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Friday Feature: Time to Work the Earth

Micaceous Seed Pot Side View

We have been blessed with a remarkable number of bird species here this spring — in most cases, not just a bird or two, but seemingly the whole clan. We get a fairly wide variety year-round, but both their kind and their numbers tend to be fairly predictable.

Not this year.

This year, we’ve had whole flocks of grosbeaks for an extended period. The scrub jays arrived early and in force, and have seemingly made their home here for the season. Ducks fly over with some regularity, although the drought has decreed an almost-constantly dry pond, and so they have stopped here only once or twice. the hummingbirds are here, as are the butterflies, the dragonflies, and even a few bees already.

Wings and I were discussing it only last night — how odd it seems, in time of drought, that wildlife should be flourishing here. Then again, perhaps that’s precisely the reason: Through some combination of long-distance communication and ancestral memory, perhaps they know that they can find sanctuary here — food, water, safety.

The current state of our climate does not bode well for the seeds, though, much less the flowers. Our gardens remain a question mark: all hope at the moment; nothing more. But a peek at the extended forecast holds out the tantalizing prospect of small amounts of rain over the next two weeks.

Here, that could be enough.

This drought is extreme, but the people of this place are nevertheless accustomed to the difficulties that attend desert agriculture. Over the last millennium, they’ve both reduced it to a science and elevated it to an art, and many, if not most, families will still plant this year, us included. Some plants and crops will do well in spite of, or even because of, the dry conditions; others will struggle but succeed in at least small numbers; still others will likely not make it at all. And it’s not always the ones you expect.

Some have already begun planting; we are planning to do likewise next week. For now, it’s time to bring the seeds out of storage and begin the process of sorting, selecting those most likely to thrive and produce, at a minimum, enough additional seeds to expand next year’s options. And in this place, that means bringing out the seed pots, many of them much like today’s featured work. From its description in the Other Artists:  Pottery gallery here on the site:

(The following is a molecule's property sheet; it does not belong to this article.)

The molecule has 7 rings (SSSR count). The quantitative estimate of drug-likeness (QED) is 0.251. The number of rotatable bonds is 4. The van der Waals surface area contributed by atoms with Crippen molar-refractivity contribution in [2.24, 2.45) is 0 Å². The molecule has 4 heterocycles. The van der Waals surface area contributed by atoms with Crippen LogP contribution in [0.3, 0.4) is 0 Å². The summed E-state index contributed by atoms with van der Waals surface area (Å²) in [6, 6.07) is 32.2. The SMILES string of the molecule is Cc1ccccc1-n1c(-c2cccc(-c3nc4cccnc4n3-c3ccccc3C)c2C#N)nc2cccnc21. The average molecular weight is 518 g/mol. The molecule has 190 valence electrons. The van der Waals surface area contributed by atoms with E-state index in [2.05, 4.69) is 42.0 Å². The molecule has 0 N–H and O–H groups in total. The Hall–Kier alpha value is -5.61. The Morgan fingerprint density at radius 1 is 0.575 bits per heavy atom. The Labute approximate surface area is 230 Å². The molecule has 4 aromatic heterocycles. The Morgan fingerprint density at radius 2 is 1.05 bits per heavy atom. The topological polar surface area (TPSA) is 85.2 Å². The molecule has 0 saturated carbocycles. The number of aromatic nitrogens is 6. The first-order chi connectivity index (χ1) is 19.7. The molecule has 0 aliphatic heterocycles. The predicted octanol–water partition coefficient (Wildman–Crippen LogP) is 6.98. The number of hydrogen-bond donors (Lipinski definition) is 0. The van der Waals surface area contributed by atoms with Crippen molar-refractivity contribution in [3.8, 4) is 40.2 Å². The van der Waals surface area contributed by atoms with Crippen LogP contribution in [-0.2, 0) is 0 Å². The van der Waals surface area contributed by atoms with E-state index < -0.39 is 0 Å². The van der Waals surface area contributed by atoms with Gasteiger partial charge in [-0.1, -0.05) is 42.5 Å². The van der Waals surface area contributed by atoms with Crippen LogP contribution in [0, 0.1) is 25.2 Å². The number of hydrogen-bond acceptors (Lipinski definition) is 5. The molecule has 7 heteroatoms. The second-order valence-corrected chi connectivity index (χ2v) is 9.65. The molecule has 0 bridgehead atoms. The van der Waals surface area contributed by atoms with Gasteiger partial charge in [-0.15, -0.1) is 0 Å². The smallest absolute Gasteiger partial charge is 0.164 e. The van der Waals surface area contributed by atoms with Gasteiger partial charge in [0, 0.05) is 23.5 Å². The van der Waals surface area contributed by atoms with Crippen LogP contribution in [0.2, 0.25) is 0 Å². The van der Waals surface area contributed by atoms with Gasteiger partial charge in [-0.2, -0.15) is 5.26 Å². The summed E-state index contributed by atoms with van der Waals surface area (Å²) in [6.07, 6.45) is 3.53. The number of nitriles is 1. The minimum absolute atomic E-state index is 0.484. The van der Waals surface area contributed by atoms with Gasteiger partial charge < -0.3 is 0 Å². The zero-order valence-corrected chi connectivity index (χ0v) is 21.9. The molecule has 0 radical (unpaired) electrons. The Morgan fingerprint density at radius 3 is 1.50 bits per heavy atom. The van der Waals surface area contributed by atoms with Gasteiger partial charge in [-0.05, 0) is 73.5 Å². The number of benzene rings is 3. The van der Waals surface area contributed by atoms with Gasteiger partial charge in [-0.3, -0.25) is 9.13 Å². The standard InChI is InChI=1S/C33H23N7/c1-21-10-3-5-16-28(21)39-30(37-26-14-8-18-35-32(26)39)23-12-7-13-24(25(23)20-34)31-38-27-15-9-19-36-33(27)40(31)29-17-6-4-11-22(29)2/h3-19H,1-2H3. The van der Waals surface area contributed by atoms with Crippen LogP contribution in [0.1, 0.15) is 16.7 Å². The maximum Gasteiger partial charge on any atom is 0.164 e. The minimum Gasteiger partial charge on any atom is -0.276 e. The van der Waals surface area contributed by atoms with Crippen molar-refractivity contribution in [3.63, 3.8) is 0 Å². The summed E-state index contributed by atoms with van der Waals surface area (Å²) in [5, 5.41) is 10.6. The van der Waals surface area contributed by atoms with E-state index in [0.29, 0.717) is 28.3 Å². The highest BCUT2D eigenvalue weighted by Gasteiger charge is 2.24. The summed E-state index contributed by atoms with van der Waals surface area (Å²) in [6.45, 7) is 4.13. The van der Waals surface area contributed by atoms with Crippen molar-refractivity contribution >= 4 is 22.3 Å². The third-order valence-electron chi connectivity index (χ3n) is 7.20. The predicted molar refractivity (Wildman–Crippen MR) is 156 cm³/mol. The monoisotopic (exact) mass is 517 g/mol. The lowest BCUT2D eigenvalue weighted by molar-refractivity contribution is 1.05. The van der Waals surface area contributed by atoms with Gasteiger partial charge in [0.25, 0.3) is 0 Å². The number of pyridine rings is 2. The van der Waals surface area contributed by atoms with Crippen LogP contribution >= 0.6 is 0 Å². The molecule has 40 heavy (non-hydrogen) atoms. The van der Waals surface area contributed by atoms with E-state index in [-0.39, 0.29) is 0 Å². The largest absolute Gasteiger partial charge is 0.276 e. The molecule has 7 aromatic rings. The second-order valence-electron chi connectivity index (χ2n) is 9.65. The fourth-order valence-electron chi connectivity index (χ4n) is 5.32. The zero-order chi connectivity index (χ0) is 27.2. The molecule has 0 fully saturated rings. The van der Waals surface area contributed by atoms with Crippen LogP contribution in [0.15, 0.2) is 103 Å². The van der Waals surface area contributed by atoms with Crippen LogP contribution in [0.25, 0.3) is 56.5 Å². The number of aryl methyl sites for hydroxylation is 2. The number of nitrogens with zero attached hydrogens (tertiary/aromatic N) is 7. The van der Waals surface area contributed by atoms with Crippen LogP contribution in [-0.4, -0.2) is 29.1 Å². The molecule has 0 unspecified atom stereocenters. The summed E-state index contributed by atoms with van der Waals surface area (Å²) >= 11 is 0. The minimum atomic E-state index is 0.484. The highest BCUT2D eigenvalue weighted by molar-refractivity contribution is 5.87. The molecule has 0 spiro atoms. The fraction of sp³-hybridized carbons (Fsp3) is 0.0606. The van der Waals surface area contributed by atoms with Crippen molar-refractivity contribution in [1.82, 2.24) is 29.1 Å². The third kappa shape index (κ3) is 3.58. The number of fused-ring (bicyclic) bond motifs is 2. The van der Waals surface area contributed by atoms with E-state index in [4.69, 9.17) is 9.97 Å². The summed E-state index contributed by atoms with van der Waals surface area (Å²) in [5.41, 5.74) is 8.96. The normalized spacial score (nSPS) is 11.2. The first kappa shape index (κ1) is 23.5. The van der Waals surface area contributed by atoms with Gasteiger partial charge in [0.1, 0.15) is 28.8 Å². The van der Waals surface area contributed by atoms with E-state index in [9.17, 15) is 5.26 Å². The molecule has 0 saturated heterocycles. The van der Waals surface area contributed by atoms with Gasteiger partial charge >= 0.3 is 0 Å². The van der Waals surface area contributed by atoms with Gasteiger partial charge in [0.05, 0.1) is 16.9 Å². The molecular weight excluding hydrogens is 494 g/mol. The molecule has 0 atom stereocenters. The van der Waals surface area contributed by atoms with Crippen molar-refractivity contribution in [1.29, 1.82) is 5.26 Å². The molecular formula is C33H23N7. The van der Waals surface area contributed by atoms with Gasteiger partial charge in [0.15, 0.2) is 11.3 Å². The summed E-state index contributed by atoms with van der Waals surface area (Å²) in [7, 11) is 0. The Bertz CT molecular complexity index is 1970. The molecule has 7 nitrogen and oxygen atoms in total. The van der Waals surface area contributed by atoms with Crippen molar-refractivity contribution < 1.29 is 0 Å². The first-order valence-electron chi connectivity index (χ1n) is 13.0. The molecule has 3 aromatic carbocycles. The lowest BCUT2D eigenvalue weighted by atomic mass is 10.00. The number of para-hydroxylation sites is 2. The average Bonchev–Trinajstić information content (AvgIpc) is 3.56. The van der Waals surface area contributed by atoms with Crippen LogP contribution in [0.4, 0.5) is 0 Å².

Micaceous Seed Pot Top View

Keep your seeds safe and dry in this perfectly-shaped little seed pot by Benito Romero (Taos Pueblo). Great for storage in the cold months, and useful for dispensing seeds during planting season. Made of the Pueblo’s local micaceous clay; 3″ high by 3.5″ across at widest point (dimensions approximate). Top view shown below.

Micaceous clay
$65 + shipping, handling, and insurance

The has been a week of hard labor, working metal, working earth, converting the energy of the elements, via dust and sweat and honest fatigue, into the accoutrements of the season. Structures require repair, fences need mending, the earth needs turning and tilling. In their own way, all of these tasks are a planting of seeds, a cultivation of sorts. They prepare us for the seasons to come, those of planting and nurturing and eventual harvest.

It’s time to take the tools out of storage, pick and shovel, rake and hoe; time to take the seeds out of storage, too. Because drought notwithstanding, there is much to do for our own survival.

It’s time to work the earth.

~ Aji

 

 

 

 

 

 

 

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